This is a long file, so please use the contents to get to what you want to know. Or feel free to take a gander over the whole thing. This is still being written, too, so be patient. More is coming.
I don't know about you, but the Annals of the Black Company are an inspiring souce of literature. Cook's humor, black as it is, is wonderful to read. And the ideas he puts into his words are incredible. They can be positive, such as Murgen's marriage to Sarie Ky Dam. And they can be harsh. We have a slew of examples of this, from Lady's massacre of the factional priests to Croaker's use of the camp followers at the Battle of Charadaprash. As hurtful and helpful as some of the events in the Annals are, though, they at most represent what really went on in our world. Truth is stranger than fiction, as the old adage goes.
My love of Cook's works led me in search of some of those truths. Specifically to the Black Company that existed in the early sixteenth-century. Who were these people? What did they do? Why did Cook name his mercenary company after this specific unit? (If he even did.) These are questions I wanted answers to.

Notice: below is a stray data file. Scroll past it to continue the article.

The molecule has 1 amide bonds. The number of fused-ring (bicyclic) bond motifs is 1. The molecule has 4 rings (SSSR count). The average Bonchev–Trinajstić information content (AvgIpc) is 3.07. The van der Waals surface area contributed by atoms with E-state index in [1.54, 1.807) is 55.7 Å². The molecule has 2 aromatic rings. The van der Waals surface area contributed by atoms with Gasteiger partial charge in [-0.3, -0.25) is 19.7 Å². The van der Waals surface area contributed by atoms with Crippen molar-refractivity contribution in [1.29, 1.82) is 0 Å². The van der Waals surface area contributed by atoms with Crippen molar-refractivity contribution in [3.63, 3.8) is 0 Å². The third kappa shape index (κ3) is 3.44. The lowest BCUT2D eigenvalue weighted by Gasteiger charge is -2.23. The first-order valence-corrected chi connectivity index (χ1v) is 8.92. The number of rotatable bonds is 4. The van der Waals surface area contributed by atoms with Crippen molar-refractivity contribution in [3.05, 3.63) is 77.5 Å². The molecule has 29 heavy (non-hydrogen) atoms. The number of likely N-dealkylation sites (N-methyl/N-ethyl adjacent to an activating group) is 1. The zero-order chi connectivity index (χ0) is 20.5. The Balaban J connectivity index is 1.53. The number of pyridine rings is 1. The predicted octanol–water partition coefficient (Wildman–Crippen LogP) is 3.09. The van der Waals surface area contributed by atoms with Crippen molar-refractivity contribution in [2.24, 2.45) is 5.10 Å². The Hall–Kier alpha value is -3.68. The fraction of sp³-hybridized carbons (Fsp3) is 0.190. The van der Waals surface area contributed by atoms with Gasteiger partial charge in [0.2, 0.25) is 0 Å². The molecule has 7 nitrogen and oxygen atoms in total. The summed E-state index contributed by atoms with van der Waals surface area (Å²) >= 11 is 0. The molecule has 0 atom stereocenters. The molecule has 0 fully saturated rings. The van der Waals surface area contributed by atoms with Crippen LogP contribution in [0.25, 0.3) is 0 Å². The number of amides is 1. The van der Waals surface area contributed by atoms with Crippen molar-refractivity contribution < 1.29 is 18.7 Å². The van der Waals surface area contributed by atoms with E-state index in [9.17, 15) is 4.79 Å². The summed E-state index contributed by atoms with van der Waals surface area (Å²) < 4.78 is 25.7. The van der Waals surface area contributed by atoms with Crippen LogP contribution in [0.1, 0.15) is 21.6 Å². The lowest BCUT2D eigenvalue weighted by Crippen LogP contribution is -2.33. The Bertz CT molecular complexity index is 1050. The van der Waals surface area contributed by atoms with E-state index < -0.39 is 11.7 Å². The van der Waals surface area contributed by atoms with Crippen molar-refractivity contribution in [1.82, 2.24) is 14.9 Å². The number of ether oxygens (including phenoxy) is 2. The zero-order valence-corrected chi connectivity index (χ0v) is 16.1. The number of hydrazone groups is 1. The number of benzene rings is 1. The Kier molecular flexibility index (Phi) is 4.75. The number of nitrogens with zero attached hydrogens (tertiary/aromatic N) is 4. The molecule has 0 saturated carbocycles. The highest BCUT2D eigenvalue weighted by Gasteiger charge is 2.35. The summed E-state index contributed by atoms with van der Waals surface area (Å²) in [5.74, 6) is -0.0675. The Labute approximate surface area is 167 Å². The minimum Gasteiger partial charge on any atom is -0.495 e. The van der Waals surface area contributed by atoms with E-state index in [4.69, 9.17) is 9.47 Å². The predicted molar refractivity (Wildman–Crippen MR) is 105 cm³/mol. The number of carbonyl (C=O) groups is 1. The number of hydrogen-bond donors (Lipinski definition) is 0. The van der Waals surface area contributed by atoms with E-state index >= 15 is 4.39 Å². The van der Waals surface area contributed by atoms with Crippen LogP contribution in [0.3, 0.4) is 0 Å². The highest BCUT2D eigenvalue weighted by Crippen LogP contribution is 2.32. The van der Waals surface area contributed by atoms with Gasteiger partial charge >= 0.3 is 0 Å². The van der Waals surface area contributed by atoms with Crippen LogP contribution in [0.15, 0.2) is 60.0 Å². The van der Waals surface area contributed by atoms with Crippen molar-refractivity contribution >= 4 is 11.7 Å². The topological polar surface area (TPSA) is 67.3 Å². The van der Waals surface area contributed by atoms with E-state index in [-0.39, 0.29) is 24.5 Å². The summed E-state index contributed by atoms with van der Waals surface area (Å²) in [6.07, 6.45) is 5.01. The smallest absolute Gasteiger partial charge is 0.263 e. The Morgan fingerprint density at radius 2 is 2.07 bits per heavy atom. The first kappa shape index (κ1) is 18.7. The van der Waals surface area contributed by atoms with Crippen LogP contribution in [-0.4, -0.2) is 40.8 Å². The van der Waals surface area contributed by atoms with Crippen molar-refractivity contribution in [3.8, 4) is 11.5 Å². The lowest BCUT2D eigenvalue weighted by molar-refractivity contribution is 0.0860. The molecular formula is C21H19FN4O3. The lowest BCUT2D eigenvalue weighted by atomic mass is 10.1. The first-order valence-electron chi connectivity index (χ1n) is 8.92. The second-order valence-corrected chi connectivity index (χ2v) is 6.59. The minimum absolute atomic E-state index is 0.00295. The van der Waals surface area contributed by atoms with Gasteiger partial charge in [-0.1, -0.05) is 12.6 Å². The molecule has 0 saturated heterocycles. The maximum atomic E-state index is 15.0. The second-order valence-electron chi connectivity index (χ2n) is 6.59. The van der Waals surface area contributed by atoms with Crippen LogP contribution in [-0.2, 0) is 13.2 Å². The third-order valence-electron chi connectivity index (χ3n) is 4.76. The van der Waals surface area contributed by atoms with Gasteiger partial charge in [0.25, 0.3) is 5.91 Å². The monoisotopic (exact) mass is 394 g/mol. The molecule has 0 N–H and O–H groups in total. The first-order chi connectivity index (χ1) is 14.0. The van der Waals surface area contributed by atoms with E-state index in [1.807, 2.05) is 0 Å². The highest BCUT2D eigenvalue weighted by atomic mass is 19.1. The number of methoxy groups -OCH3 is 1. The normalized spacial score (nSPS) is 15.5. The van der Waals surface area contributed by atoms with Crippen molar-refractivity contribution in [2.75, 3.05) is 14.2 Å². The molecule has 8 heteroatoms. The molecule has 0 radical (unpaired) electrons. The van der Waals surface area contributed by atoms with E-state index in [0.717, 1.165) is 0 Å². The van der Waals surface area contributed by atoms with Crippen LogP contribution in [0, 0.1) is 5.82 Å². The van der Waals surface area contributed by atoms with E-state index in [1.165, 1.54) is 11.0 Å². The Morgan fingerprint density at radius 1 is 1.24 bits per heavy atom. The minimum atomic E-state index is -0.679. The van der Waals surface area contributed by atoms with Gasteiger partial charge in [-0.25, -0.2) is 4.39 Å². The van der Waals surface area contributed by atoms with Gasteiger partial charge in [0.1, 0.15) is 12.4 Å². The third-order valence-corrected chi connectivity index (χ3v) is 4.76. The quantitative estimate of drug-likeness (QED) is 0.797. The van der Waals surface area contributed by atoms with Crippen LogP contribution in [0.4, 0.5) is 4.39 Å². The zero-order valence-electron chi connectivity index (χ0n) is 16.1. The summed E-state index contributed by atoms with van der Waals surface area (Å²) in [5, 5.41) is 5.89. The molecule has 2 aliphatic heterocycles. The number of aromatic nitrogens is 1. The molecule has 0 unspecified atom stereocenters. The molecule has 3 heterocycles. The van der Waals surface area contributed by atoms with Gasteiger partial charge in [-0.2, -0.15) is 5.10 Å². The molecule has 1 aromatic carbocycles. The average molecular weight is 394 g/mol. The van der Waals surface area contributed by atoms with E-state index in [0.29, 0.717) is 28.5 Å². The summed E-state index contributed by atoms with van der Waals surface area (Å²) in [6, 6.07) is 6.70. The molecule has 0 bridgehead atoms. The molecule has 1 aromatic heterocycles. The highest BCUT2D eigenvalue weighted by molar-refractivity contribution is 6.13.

Here then is what my travails and travels have revealed to me. I hope you don't mind me sharing them with you. Enjoy, brothers.--Ender
Before the Peasants' War
The great Peasants War of 1525 was not the first of it's kind. There in fact had been may other outbreaks. Like the revolt of 1525, most of the previous revolts were agrarian in nature. That is, it was the peasants, not the poor city dwellers, who were frustrated enough to stop caring about farming and started thinking about rebellion. It takes quite a bit of oppression for the lower classes to quit thinking about thier daily tasks. Revoltions are rarely started by the lower classes, in fact. The "American Revolution" was not the poor oppressed community banding together to throw off the tyranical rule of Britain. Rather, it was the middle-upper-class aristocracy who wanted more power to themselves and decided to cast off English ties.
There are, of course, exceptions. Look at the revolutionin France. All the upper-class bought it. That is because the lower classes in the cities and the peasants out in the country were so crushed, they had no choice but to rebel to continue their existence. Another case was the German Peasants' War of 1525-6.